Rapid ocean signals in polar motion and length of day

Author: Rui M. Ponte and A.H. Ali
August 1, 2002
Journal Article
Journal of Geophysical Research

Ponte, R. M., and A. H. Ali (2002), Rapid ocean signals in polar motion and length of day, Geophys. Res. Lett., 29(15), 1711, doi:10.1029/2002GL015312.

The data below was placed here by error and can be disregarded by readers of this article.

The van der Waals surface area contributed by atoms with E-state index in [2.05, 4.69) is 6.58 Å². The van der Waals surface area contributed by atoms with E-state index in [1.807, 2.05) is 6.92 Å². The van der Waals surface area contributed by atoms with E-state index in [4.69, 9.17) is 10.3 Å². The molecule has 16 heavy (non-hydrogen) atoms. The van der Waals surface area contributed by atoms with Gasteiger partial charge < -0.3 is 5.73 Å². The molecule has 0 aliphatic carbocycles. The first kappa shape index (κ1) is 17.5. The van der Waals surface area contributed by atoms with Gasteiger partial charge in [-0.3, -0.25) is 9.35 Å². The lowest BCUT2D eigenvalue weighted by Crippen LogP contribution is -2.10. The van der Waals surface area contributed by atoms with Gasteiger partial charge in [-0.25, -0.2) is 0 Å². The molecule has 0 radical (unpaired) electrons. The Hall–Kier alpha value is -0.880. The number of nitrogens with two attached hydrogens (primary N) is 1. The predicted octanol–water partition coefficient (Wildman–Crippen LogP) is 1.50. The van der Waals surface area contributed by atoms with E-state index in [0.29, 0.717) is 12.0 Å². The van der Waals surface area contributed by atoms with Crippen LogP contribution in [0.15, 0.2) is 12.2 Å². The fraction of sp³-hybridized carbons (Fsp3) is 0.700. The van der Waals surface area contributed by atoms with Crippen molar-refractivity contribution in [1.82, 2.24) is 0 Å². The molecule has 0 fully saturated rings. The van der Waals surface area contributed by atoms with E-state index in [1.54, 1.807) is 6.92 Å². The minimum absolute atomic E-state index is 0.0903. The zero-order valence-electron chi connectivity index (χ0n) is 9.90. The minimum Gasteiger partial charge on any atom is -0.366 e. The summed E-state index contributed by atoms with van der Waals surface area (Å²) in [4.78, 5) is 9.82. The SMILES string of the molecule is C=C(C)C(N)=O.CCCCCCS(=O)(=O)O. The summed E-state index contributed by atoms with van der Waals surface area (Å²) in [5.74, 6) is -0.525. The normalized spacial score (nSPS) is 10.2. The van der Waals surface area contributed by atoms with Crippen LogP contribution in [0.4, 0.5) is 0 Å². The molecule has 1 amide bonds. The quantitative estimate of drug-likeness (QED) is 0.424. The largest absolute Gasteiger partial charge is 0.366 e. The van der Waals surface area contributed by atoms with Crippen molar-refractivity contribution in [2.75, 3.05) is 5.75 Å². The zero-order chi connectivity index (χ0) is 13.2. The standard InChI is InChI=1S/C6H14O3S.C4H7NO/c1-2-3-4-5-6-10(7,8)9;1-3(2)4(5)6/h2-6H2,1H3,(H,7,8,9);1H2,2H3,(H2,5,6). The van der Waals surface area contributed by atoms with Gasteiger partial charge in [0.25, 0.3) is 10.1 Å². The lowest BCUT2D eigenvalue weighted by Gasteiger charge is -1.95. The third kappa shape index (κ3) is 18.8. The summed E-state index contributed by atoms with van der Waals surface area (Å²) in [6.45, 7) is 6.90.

Non-tidal variability in ocean currents and bottom pressure is substantial at short periods, but relating the associated signals in ocean angular momentum (OAM) to observed polar motion and length of day fluctuations has been difficult. Our simulations using a barotropic ocean model reveal a clear connection between the estimated OAM signals and both polar motion and length of day at periods of 3–10 days. The dynamic response of the oceans to barometric pressure plays an important role in the excitation of rapid rotation signals. The impact of OAM variability is most clear when using GPS-based Earth orientation measurements with little temporal smoothing. Using the GPS series, and accounting for OAM in addition to atmospheric effects, yields substantial improvements in the excitation budget for rapid polar motion and length of day. The comparisons with Earth rotation data provide a useful check on the rapid ocean variability simulated by the barotropic model.